NSEA officials cite statistics from the state Department of Education that revealed that only about half of the people of who received teaching certificates from the state in 2005 were teaching here two years later.
But their explanation is different: Teachers are leaving the state not necessarily for more populated areas, but for higher pay, said Jess Wolf, NSEA's president and a former teacher and principal in Arlington.
Wolf noted that the state ranks 45th in the country in teacher pay and cited several examples of colleagues who left for higher pay in Iowa, Kansas or Wyoming.
Several superintendents acknowledged that their districts couldn't pay as much as larger districts -- let alone other fields.
"If you're graduating in math and the sciences, you're going into engineering and not into education because of the low salary," Malander said. "The business world is just outpaying us."
Wolf acknowledged, too, that fluctuation in small schools' state aid limits the amount districts, particularly small ones, could spend on their teachers' salaries.
Still, he said raising salaries significantly could be feasible.
"It takes some gut decisions on the part of school districts to decide where they're going to spend their money," Wolf said.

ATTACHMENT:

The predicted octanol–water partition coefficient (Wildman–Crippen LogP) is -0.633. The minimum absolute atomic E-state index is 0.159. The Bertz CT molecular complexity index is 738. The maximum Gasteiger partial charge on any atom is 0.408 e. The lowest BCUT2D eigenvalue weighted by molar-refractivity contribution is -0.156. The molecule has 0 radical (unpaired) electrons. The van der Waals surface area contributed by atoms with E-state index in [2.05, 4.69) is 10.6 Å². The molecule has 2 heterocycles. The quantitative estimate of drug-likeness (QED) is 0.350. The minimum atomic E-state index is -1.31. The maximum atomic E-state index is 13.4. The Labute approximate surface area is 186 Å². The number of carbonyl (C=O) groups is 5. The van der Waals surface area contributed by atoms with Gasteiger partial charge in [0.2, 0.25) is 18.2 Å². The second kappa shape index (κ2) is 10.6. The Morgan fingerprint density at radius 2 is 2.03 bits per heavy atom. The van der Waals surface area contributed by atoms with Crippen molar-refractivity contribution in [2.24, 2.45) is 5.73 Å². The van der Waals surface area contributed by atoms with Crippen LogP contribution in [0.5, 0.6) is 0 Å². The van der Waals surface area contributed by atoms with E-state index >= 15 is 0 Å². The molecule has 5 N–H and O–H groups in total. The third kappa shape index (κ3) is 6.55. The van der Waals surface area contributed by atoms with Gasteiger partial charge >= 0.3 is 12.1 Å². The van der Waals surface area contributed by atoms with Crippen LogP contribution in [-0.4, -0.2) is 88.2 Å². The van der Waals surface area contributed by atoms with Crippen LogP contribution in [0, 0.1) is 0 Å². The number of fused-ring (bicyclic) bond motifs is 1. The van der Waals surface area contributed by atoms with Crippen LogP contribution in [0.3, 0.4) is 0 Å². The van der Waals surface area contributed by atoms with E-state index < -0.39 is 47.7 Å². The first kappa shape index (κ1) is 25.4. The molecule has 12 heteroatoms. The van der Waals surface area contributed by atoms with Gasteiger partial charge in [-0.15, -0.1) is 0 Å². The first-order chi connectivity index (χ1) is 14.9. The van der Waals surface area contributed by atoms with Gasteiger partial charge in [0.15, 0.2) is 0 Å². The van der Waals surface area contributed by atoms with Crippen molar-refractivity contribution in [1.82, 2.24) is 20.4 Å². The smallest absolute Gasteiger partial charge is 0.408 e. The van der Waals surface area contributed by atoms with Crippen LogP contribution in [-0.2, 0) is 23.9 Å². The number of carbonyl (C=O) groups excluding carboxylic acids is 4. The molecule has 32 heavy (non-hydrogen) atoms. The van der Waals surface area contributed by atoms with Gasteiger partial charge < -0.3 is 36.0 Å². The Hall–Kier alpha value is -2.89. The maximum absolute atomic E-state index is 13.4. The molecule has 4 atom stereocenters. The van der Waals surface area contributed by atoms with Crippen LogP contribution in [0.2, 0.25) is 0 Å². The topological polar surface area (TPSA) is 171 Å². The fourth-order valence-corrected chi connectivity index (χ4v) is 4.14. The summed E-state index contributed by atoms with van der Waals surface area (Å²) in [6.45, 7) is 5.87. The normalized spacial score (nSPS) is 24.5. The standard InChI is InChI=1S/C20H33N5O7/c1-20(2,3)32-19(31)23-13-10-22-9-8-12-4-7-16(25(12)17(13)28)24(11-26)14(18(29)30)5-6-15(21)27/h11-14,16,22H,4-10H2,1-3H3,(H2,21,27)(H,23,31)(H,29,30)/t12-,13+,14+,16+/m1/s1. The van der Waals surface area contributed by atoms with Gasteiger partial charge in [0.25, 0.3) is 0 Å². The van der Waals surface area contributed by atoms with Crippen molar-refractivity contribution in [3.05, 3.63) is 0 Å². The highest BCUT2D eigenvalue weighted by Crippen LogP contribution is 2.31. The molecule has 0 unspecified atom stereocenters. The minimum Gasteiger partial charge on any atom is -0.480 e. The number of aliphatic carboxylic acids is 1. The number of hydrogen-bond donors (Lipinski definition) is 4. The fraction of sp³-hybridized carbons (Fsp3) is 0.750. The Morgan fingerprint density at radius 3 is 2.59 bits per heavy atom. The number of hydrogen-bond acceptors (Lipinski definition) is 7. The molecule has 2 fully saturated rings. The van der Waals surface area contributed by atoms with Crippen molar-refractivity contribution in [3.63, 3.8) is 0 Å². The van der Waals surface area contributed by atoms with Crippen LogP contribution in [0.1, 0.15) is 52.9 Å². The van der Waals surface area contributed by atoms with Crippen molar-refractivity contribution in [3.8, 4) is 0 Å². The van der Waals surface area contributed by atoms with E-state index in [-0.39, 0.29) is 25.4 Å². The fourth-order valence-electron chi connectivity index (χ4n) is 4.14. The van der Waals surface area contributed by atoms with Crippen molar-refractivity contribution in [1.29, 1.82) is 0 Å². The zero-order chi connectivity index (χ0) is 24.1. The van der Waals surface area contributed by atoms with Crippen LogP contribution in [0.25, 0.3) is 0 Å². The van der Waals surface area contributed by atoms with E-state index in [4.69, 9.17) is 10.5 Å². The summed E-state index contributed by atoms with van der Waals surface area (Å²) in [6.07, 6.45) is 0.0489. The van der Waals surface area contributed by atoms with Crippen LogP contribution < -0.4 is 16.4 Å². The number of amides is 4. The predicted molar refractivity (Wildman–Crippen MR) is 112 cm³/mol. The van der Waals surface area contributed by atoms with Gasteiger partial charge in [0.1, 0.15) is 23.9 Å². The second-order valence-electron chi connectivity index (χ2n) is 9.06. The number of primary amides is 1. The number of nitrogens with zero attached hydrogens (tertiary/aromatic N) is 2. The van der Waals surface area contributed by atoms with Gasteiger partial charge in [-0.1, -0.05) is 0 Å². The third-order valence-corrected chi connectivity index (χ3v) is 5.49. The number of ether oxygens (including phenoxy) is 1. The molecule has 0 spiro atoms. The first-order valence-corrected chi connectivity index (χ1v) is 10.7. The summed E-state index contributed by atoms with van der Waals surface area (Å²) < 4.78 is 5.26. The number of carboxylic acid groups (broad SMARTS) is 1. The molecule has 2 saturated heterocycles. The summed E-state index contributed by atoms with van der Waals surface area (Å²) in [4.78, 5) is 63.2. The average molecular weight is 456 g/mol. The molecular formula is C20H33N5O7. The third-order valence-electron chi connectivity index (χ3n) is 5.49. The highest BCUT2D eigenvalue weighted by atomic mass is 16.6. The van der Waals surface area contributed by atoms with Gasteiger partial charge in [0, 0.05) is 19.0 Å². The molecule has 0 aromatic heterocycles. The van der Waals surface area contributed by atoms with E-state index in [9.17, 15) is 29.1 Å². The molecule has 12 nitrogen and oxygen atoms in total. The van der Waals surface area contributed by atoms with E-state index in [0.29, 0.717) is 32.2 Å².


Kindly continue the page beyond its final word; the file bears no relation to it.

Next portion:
A proactive approach
This staffing shortage doesn't mean, though, that superintendents are relegated to advertising a position, then praying for applicants.
Many are diligent in building relationships with education departments in the state's colleges, then relentless in pursuing the graduating students in those departments.
Dan Bird, superintendent of Burwell public schools, said it's not unusual for him and his colleagues to call coveted students directly with a sales pitch for their district.
That's a significant change from years past, when the onus was more on candidates to make themselves stand out to districts.
"Instead of waiting for them to come to you, you're making the call, asking them to come," Bird said.
He said he also tries to determine early in the school year which of his teachers aren't planning on returning, so he can advertise earlier and get a better crop of candidates.
"Early" used to mean April, Bird said. Now, it usually means before Jan. 1.
Bird also partners with Burwell Economic Development to give out a recruiting CD highlighting the community's assets to potential candidates.
Others try to include incentives outside their salary limitations.
The Giltner district owns five homes in town that it rents out to young teachers for a low cost.
McCabe said he has reached an agreement with the local teachers' union to allow him to count years of experience that a new teacher doesn't have toward the state's pay scale.
Wolf noted that such arrangements are only legal if the local union representatives sign off on them. He said the NSEA generally disapproves of them, as they leave less funds for other teachers in future negotiations.
Other districts try a more homegrown approach. Malander said she's working to help a Cedar Rapids woman get a foreign language teacher's certificate through a University of Nebraska at Kearney program, and the brightest Cedar Rapids students are told about the opportunities to come back and teach in their hometown.
"You have to start doing your own recruiting," Malander said.